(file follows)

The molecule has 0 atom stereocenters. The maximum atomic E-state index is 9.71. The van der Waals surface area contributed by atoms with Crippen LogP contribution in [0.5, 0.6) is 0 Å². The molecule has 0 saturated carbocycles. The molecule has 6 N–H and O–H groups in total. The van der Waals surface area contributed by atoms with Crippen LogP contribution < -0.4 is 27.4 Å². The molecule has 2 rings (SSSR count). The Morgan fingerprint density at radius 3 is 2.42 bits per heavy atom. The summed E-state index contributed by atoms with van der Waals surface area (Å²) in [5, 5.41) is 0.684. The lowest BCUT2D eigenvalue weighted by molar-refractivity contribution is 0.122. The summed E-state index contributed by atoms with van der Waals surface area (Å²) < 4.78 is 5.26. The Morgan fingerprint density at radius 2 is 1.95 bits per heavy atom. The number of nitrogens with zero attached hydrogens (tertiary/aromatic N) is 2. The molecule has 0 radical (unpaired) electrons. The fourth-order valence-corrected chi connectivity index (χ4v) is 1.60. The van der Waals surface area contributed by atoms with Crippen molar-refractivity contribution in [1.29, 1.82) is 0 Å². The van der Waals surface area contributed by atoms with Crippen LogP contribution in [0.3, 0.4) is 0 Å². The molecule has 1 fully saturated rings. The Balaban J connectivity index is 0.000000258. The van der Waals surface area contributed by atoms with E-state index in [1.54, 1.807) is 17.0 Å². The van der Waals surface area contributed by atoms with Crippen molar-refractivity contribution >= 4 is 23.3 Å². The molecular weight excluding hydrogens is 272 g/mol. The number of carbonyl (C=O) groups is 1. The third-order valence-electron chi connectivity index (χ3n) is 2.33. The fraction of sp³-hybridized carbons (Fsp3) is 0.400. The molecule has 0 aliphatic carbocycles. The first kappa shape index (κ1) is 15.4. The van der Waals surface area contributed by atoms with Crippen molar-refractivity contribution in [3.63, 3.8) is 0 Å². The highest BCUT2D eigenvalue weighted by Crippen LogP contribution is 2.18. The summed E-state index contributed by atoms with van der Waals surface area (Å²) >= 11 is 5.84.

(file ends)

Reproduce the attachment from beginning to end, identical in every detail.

The molecule has 0 atom stereocenters. The maximum atomic E-state index is 9.71. The van der Waals surface area contributed by atoms with Crippen LogP contribution in [0.5, 0.6) is 0 Å². The molecule has 0 saturated carbocycles. The molecule has 6 N–H and O–H groups in total. The van der Waals surface area contributed by atoms with Crippen LogP contribution < -0.4 is 27.4 Å². The molecule has 2 rings (SSSR count). The Morgan fingerprint density at radius 3 is 2.42 bits per heavy atom. The summed E-state index contributed by atoms with van der Waals surface area (Å²) in [5, 5.41) is 0.684. The lowest BCUT2D eigenvalue weighted by molar-refractivity contribution is 0.122. The summed E-state index contributed by atoms with van der Waals surface area (Å²) < 4.78 is 5.26. The Morgan fingerprint density at radius 2 is 1.95 bits per heavy atom. The number of nitrogens with zero attached hydrogens (tertiary/aromatic N) is 2. The molecule has 0 radical (unpaired) electrons. The fourth-order valence-corrected chi connectivity index (χ4v) is 1.60. The van der Waals surface area contributed by atoms with Crippen molar-refractivity contribution in [1.29, 1.82) is 0 Å². The van der Waals surface area contributed by atoms with Crippen LogP contribution in [0.3, 0.4) is 0 Å². The molecule has 1 fully saturated rings. The Balaban J connectivity index is 0.000000258. The van der Waals surface area contributed by atoms with E-state index in [1.54, 1.807) is 17.0 Å². The van der Waals surface area contributed by atoms with Crippen molar-refractivity contribution >= 4 is 23.3 Å². The molecular weight excluding hydrogens is 272 g/mol. The number of carbonyl (C=O) groups is 1. The third-order valence-electron chi connectivity index (χ3n) is 2.33. The fraction of sp³-hybridized carbons (Fsp3) is 0.400. The molecule has 0 aliphatic carbocycles. The first kappa shape index (κ1) is 15.4. The van der Waals surface area contributed by atoms with Crippen molar-refractivity contribution in [3.63, 3.8) is 0 Å². The highest BCUT2D eigenvalue weighted by Crippen LogP contribution is 2.18. The summed E-state index contributed by atoms with van der Waals surface area (Å²) >= 11 is 5.84.